By bringing Colombia’s cacao into international markets and removing middlemen from the value chain, farmers will be able to command much higher prices than they would selling to the domestic market, enabling them to make a living for them and their families by cultivating cacao, bringing greater prospects for peace in Colombia, creating good for people and planet, and giving the world a taste of some of the best chocolate there is.
What are the goals we have committed to?
Choco4Peace commits to creating good for people and planet, and we align and measure our work with six of the UN Sustainable Development Goals:
- No Poverty (1)
- Gender Equality (5)
- Decent Work and Economic Growth (8)
- Responsible Consumption and Production (12)
- Climate Action (13)
- Peace and Justice Strong Institutions (16)
The United Nations has stated that poverty, rather than solely economically defined, includes factors such as malnutrition, lack of access to education and exclusion from decision-making processes. Families in post-conflict regions of Colombia suffer from poverty in all forms, as they lack access to opportunities to achieve success due to insufficient education, nutrition and geographic remoteness.
It is difficult for rural and remote Colombian farmers to find viable sources of income outside of the cocaine industry because guerrilla groups often control this territory, and communities are cut off from important resources and services. By giving farmers access to international markets and finance, Choco4Peace works to reduce poverty and give these farmers and their families a stable livelihood, in line with SDG 1.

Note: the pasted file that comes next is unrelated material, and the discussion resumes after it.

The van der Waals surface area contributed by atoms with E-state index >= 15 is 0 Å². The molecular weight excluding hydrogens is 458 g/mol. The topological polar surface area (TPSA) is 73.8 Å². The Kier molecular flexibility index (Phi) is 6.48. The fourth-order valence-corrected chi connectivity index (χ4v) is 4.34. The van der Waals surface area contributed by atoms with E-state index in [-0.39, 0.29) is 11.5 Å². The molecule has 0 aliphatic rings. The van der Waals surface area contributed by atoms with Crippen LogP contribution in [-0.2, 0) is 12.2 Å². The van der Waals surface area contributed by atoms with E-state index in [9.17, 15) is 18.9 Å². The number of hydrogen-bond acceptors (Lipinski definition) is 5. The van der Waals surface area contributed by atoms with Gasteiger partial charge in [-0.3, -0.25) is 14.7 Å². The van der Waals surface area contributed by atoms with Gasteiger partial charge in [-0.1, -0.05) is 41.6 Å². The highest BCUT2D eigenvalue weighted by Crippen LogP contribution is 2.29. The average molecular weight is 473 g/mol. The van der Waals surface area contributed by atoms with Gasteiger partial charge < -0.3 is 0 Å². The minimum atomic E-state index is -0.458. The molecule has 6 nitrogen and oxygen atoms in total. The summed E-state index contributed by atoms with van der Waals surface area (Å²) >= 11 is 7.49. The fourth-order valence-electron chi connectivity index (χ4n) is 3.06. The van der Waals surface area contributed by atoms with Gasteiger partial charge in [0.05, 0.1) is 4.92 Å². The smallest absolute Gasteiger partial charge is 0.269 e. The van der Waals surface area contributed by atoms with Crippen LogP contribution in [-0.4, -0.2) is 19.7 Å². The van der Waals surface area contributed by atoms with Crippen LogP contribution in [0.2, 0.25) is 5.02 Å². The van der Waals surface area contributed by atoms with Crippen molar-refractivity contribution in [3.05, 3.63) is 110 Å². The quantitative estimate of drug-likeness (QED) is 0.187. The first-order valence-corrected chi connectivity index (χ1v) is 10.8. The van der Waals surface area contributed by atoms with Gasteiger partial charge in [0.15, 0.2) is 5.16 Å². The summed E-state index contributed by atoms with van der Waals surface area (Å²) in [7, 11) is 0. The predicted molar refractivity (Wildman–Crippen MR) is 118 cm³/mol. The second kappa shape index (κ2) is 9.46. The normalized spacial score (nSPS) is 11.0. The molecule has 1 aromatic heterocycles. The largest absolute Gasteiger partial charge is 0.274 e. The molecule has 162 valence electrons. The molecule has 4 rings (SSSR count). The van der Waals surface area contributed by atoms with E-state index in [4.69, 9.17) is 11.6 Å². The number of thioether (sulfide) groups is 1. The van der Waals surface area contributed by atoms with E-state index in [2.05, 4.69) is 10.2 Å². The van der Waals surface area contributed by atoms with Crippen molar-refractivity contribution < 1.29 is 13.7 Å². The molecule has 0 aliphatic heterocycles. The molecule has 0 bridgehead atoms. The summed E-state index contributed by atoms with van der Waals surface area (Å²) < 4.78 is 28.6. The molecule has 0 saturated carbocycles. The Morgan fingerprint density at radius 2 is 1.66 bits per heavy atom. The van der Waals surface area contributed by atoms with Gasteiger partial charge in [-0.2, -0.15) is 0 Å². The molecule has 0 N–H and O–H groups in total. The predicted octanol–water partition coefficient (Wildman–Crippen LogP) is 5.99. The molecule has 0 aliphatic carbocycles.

Violent conflict and poverty often disproportionately affect women. Choco4Peace’s pilot program focuses on integrating women into the cacao sector first, giving them the tools and education they need to become financially independent, in line with SDG 5.
By integrating farmers into the cacao industry, Choco4Peace enables them to walk away from the cocaine industry, increasing revenue for the country and promoting decent work for farmers, in alignment with SDG 8.
While cacao farming contributes to many positive aspects of sustainable development, cacao farms around the world are increasingly encroaching on valuable rainforest ecosystems and tropical dry forest areas, causing soil erosion and irreversible losses of biodiversity. By providing farmers with the tools and education they need to grow cacao sustainably and responsibly, Choco4Peace not only encourages sustainable development in alignment with SDG 12, but also promotes the mitigation of climate change by producing cacao in a manner that will conserve soil, water and land, in alignment with SDG 13.